Six months ago I started writing on China and technology for Mind Matters. This has been a learning experience for me. I had to become familiar with the history of modern China so I could write about current events and analyze news articles in light of China’s history. I couldn’t get away with a passing knowledge of Tiananmen Square, which happened when I was in grade school. Or the Cultural Revolution, which ended when my parents were children. Or the disastrous Great Leap Forward and the resulting famine that killed millions of people. These events color so much of modern-day China, but they were largely unfamiliar to me.
By way of example, the protests and unrest in Hong Kong cannot be understood without going back to the events in Tiananmen Square on June 4, 1989, a date that is screened by the Chinese censors on the mainland. Or, take for example, the willingness of many Chinese people to forgo freedoms for economic stability. This can’t be understood without recognizing that there are many people alive today who lived through the widespread poverty and famine during the Mao years.
For my recent Mind Matters article “Why China Leans Hard on Central Asia,” I needed to look at the origins of the People’s Republic and the Communist Party of China. When the Communist party took control in 1949, Russia served as China’s model for politics and economics. The current relationship between China, Russia, and Central Asia revolves around the Belt and Road Initiative. The Belt and Road Initiative is China’s push to become a global superpower. Its many-pronged projects include connecting China to Europe, Russia, and the Middle East via the Central Asian countries of Kazakhstan, Tajikistan, Uzbekistan, and Kyrgyzstan, the so-called Silk Road Economic Belt.
To understand the current politics between China and Central Asia, I then had to go back to 1991 and the fall of the Soviet Union. I will confess my ignorance to just how intertwined the Soviet Union was with the Chinese Communist Party who looked to Lenin and Marx as models for their economy. The fall of the Soviet Union was devastating to China, and the government still obsessively studies what happened so they will not make the same mistakes. One article that I found particularly helpful on this time period was “How Vladimir Putin’s Embrace of China Weakens Russia” in The Economist. This 4,000-word article is a great primer on Sino-Russian relations that I recommend for those interested in the countries’ entangled history and current relationship. It’s really a helpful read.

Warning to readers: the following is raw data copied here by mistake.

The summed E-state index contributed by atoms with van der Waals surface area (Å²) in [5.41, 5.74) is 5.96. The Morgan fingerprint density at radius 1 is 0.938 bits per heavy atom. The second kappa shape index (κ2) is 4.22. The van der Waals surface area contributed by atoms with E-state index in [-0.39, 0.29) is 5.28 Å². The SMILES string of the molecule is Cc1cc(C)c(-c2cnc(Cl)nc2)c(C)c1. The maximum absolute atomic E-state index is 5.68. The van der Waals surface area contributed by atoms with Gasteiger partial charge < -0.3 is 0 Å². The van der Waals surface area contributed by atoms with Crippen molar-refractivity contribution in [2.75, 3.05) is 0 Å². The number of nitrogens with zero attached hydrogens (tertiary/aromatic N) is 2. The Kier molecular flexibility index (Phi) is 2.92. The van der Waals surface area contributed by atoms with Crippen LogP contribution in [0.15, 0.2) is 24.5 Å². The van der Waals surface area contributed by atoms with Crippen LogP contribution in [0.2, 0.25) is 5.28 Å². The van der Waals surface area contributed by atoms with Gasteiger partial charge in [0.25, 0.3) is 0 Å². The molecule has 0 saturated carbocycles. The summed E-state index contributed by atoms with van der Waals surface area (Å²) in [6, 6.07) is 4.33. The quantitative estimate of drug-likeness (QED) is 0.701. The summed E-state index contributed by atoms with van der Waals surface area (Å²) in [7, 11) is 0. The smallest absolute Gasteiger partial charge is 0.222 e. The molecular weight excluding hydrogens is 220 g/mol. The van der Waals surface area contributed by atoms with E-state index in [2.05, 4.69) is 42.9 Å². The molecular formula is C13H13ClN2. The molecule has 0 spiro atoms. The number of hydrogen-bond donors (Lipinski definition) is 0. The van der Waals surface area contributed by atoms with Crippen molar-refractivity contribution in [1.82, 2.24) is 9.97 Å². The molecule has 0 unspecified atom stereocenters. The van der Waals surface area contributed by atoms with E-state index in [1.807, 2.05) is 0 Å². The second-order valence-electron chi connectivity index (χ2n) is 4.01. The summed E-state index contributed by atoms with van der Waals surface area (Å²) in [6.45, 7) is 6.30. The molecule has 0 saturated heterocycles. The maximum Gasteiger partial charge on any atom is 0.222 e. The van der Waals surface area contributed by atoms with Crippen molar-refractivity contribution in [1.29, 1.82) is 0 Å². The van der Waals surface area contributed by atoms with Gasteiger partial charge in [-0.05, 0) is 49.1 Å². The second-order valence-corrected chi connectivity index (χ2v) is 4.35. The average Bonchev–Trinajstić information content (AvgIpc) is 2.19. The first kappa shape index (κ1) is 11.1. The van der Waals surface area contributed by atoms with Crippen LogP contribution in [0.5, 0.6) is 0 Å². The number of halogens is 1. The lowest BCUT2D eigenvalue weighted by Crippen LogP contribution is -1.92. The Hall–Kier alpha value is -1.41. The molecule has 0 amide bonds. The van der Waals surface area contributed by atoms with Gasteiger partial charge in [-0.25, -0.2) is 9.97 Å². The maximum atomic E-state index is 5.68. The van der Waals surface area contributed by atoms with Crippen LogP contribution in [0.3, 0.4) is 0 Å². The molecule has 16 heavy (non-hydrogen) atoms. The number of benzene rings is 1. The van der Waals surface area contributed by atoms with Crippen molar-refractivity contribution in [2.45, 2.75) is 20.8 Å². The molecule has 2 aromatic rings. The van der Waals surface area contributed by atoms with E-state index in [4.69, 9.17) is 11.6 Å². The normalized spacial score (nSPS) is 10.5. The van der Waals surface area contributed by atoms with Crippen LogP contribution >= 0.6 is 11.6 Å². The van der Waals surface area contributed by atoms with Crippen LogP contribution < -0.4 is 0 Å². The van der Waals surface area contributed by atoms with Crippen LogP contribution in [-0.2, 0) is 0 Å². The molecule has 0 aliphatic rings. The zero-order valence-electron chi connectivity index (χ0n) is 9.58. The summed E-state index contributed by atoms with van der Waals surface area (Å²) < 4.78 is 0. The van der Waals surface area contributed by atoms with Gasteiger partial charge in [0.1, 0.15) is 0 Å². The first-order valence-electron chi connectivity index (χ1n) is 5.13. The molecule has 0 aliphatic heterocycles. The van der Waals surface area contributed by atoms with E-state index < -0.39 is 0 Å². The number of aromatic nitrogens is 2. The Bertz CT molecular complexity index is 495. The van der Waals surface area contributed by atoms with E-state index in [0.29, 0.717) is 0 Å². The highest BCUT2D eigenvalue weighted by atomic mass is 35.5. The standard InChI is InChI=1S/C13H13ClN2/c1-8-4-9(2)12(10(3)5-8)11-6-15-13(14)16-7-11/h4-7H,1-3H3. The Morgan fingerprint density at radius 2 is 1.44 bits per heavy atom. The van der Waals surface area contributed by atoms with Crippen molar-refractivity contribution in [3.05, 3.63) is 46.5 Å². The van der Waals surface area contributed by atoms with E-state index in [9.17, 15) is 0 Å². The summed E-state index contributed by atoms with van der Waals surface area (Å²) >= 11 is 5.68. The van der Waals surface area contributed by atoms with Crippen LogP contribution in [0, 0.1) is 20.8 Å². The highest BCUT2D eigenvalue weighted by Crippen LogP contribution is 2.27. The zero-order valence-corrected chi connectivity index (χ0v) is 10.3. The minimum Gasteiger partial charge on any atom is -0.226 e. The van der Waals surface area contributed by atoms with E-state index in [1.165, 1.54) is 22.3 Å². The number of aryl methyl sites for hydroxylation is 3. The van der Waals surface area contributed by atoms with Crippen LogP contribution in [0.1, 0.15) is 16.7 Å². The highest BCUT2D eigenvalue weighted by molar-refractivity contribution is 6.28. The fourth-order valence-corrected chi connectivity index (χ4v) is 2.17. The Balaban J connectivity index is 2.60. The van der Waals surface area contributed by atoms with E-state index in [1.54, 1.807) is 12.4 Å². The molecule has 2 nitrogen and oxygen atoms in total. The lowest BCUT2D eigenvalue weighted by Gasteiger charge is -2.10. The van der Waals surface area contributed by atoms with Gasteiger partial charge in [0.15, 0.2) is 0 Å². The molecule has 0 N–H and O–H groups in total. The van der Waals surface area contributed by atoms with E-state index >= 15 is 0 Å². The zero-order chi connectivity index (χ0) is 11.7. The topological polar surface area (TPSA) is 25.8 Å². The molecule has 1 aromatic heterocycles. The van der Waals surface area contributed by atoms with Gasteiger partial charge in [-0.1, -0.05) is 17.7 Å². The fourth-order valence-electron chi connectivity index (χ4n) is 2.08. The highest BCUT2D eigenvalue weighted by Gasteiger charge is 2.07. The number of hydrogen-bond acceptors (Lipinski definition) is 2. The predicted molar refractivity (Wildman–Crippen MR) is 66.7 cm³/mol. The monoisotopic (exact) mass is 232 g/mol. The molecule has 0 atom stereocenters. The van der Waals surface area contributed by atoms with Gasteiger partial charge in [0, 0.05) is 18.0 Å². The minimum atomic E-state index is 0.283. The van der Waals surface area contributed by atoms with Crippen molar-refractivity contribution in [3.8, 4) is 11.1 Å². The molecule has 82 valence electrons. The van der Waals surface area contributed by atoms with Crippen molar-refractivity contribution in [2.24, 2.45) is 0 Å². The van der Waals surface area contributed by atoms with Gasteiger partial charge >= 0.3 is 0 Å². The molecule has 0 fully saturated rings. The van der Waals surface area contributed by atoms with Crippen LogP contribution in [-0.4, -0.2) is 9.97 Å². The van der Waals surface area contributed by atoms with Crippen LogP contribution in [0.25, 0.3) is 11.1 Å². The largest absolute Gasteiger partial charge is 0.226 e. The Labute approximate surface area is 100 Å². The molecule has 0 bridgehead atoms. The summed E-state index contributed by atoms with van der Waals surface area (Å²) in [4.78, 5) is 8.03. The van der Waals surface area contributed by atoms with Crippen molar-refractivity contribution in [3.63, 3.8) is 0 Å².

In writing this article, I also needed to create profiles of each of the countries, Kazakhstan, Tajikistan, Uzbekistan, and Kyrgyzstan. I will confess my ignorance (again). I could point on a map to the general location of these countries, but I would not have been able to tell you which one was which. Although all three countries formed in 1993 after the Soviet Union, they ended up developing in different ways. Kazakhstan, for example, is the wealthiest of the four countries, while Tajikistan has one of the lowest per capita GDPs in the world. China loans money for infrastructure projects to all of the countries, but Tajikistan risks becoming debt-distressed more so than Kazakhstan because China owns around 53% of Tajikistan’s debt. In order to pay some of this debt, Tajikistan has ceded some of its disputed border territories to China.
I had already done some preliminary research on the Belt and Road Initiative when I first started writing on China, but I needed a greater understanding of what exactly this complex project is. It turns out that is not an easy question to answer. The project is a complicated global initiative, but the way it will be accomplished is left intentionally obscure. I appreciated the Brookings Institute’s panel discussion of the Belt and Road, here. Foreign Policy and The Diplomat had some helpful articles too, and Nature had a largely positive article about the research possibilities that the Belt and Road could bring.
It took me a while to put this article together because I had to decide what information to include and what to leave out. Similar to writing a character arc in a fiction story, while I, the author, needed the backstory the reader can do without all the details. So I removed several fascinating historical facts about Russia and China to keep the article on point. I also had to remove some of the ins and outs of China’s deals with Central Asia. I needed to give a brief overview, not an exhaustive report.
Overall, the process for writing this article ended up being a little more extensive than some of my other articles, mainly because of the subject matter. The history of China’s relationship with Russia and the rest of Asia (including India) seemed like a jumbled knot of who’s in, who’s out, and who’s making an alliance. I found myself wanting to use teen drama words, like “frenemies,” to describe these relationships because “sometimes allies” didn’t quite paint the picture. If you’re looking for an interesting read at the end of your holiday break, I recommend taking a look at some of these articles.